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Hoping someone can assist and hoping this is possible in JavaScript. I basically have the following string in the format:

A,B,C:D,E,F

What I am trying to achieve is a means of pairing up left hand side JavaScript variable, to the left of the ":" with the right hand side values to the right of the ":"

I basically would like to have the following variables set in , so that I can use in my coding, i.e:

var A = D;
var B = E;
var C = F;

I can then use the values of A,B and C as parameters into other JavaScript functions.

I have looked at the split and slice methods for this string manipulation but unsure how to pair up left hand side with right hand side values.

Any help would be great, thanks!

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Note that if A == B (or == C) then you will wind up with naming conflicts, which would be problematic if D != E (or != F). You are better off doing var x = D, y = E, z = F; where x, y, z are fixed names. –  Thomas Eding Feb 24 '10 at 4:24
1  
@tonsils: are D, E and F intended to be variable names (as your code would seem to indicate), or string values? –  Shog9 Feb 24 '10 at 4:27
    
Shog9, just to clarify, D,E and F here are actual values I want to assign to the left hand side variables. –  tonsils Feb 24 '10 at 4:38
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2 Answers

up vote 5 down vote accepted

With this method (attaching variables to an object), you can reference variables in code without an eval statement.

a = "A,B,C:D,E,F";
array = a.split(":"); //split on the colon, get two strings
lefts = array[0];
rights = array[1];

obj = {} //object to attach variables to.
for( var i = 0; i < lefts.length; i++ )
{
  obj[lefts[i]] = rights[i]; //set the member variables of obj
}

obj.A // D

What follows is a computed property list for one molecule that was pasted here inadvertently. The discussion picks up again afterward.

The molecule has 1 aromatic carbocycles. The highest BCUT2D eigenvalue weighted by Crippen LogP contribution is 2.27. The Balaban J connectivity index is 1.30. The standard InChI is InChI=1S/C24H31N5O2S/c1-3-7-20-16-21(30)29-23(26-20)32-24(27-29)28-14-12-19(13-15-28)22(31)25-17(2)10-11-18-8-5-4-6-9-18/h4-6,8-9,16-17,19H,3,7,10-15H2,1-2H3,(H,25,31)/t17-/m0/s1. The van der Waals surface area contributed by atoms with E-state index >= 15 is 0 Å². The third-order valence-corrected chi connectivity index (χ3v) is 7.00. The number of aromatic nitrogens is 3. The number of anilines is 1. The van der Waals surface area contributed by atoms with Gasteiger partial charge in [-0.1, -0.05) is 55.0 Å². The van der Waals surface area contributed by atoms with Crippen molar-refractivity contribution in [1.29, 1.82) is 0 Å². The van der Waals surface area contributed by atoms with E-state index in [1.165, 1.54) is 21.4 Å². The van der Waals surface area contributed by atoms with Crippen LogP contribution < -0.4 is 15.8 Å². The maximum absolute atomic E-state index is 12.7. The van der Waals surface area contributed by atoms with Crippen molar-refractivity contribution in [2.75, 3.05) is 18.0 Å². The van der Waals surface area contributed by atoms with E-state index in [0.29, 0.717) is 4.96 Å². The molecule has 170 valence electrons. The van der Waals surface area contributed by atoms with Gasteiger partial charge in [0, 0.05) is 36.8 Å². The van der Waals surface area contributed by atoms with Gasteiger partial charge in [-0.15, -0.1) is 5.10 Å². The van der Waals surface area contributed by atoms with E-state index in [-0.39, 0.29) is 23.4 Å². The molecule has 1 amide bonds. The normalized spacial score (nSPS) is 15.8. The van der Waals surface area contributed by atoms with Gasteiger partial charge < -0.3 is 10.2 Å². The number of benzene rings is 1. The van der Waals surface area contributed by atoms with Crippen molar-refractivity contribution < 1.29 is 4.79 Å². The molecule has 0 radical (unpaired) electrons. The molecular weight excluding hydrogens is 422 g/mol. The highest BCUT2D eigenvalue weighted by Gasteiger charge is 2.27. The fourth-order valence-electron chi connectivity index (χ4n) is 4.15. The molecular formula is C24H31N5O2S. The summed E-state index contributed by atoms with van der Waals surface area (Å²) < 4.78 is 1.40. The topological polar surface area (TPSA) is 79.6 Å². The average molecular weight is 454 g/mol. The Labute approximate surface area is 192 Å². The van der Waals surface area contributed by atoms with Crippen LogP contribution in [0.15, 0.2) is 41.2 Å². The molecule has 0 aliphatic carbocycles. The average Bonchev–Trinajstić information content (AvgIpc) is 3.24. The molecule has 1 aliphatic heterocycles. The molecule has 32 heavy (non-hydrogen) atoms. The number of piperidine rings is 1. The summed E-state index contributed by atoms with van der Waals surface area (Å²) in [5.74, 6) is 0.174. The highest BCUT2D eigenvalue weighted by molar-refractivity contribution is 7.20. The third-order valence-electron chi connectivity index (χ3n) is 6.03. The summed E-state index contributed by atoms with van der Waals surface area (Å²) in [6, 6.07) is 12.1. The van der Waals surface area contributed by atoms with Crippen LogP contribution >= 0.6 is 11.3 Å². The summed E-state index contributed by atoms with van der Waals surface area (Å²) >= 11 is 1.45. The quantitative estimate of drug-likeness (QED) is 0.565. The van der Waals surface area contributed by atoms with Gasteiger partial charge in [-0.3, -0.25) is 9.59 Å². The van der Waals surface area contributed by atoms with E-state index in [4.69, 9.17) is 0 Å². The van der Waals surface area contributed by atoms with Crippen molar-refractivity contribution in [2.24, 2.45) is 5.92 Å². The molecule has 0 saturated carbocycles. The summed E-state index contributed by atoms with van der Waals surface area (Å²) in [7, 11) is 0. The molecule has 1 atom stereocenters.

obj.B // E
obj.C // F

If you care about the wasted comma property, check if lefts[i] is equal to a comma before you set on the object.

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Or obj['x'] when x is an invalid (or even valid) identifier. –  Thomas Eding Feb 24 '10 at 4:22
3  
Well... This does what it says, but also creates a "," property on obj (with a value of... ","). –  Shog9 Feb 24 '10 at 4:23
1  
This uses the strings "D", "E", and "F" as the right hand side. It doesn't actually assign the values of the variables named D, E and F, to the variables named A, B, C. What is it that the original poster wants? –  polygenelubricants Feb 24 '10 at 4:23
2  
@polygenelubricants: that is an excellent question... –  Shog9 Feb 24 '10 at 4:30
1  
This is not how the commenting system was meant to be used. I had 23 notifications this morning. –  Stefan Kendall Feb 24 '10 at 14:44
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The pairup function here generates the code to do the pairing. You'd need to eval the returned code to actually execute it.

<script>

function pairup(s) {
  s = s.split(":");
  var lhs = s[0].split(",");
  var rhs = s[1].split(",");
  var pairing = "";
  for (var i = 0; i < lhs.length; i++) {
    pairing += "var " + lhs[i] + " = " + rhs[i] + "; \n";
  }
  return pairing;
}

alert(pairup("A,B,C:D,E,F"));

</script>

If you have the objects ready to bind the values of the variables too, then you can do something like this:

<script>

function pairup(s, oleft, oright) {
  s = s.split(":");
  var lhs = s[0].split(",");
  var rhs = s[1].split(",");
  for (var i = 0; i < lhs.length; i++) {
    oleft[lhs[i]] = oright[rhs[i]];
  }
}

oleft = {};
oright = { firstName: "F", lastName: "L" };
pairup("givenName,familyName:firstName,lastName", oleft, oright);
alert(oleft.givenName + ", " + oleft.familyName);

</script>
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